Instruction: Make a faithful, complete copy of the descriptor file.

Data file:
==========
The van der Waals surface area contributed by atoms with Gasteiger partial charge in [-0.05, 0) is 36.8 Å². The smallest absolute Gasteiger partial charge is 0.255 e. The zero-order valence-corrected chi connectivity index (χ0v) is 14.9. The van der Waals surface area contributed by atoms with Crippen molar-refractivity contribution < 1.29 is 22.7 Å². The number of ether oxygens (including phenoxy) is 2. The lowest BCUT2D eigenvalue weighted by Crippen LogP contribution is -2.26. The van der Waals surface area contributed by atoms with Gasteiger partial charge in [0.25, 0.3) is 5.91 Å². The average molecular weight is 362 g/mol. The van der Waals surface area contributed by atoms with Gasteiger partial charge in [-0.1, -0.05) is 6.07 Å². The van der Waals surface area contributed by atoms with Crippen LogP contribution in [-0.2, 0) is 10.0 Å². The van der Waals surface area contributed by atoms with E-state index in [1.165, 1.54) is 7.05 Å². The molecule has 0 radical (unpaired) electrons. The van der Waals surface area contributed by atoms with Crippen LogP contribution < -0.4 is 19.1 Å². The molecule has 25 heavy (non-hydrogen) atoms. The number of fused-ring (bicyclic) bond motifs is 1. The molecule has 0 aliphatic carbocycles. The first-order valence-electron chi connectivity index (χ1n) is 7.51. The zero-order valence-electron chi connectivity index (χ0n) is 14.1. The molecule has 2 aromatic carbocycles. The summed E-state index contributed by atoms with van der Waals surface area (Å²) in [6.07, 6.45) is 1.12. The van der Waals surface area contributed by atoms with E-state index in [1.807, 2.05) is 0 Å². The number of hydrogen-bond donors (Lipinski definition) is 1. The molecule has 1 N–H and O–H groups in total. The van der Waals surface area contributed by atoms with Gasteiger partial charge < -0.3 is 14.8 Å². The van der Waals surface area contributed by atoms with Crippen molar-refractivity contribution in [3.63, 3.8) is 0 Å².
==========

The van der Waals surface area contributed by atoms with Gasteiger partial charge in [-0.05, 0) is 36.8 Å². The smallest absolute Gasteiger partial charge is 0.255 e. The zero-order valence-corrected chi connectivity index (χ0v) is 14.9. The van der Waals surface area contributed by atoms with Crippen molar-refractivity contribution < 1.29 is 22.7 Å². The number of ether oxygens (including phenoxy) is 2. The lowest BCUT2D eigenvalue weighted by Crippen LogP contribution is -2.26. The van der Waals surface area contributed by atoms with Gasteiger partial charge in [0.25, 0.3) is 5.91 Å². The average molecular weight is 362 g/mol. The van der Waals surface area contributed by atoms with Gasteiger partial charge in [-0.1, -0.05) is 6.07 Å². The van der Waals surface area contributed by atoms with Crippen LogP contribution in [-0.2, 0) is 10.0 Å². The van der Waals surface area contributed by atoms with E-state index in [1.165, 1.54) is 7.05 Å². The molecule has 0 radical (unpaired) electrons. The van der Waals surface area contributed by atoms with Crippen LogP contribution < -0.4 is 19.1 Å². The molecule has 25 heavy (non-hydrogen) atoms. The number of fused-ring (bicyclic) bond motifs is 1. The molecule has 0 aliphatic carbocycles. The first-order valence-electron chi connectivity index (χ1n) is 7.51. The zero-order valence-electron chi connectivity index (χ0n) is 14.1. The molecule has 2 aromatic carbocycles. The summed E-state index contributed by atoms with van der Waals surface area (Å²) in [6.07, 6.45) is 1.12. The van der Waals surface area contributed by atoms with E-state index in [1.807, 2.05) is 0 Å². The number of hydrogen-bond donors (Lipinski definition) is 1. The molecule has 1 N–H and O–H groups in total. The van der Waals surface area contributed by atoms with Gasteiger partial charge < -0.3 is 14.8 Å². The van der Waals surface area contributed by atoms with Crippen molar-refractivity contribution in [3.63, 3.8) is 0 Å².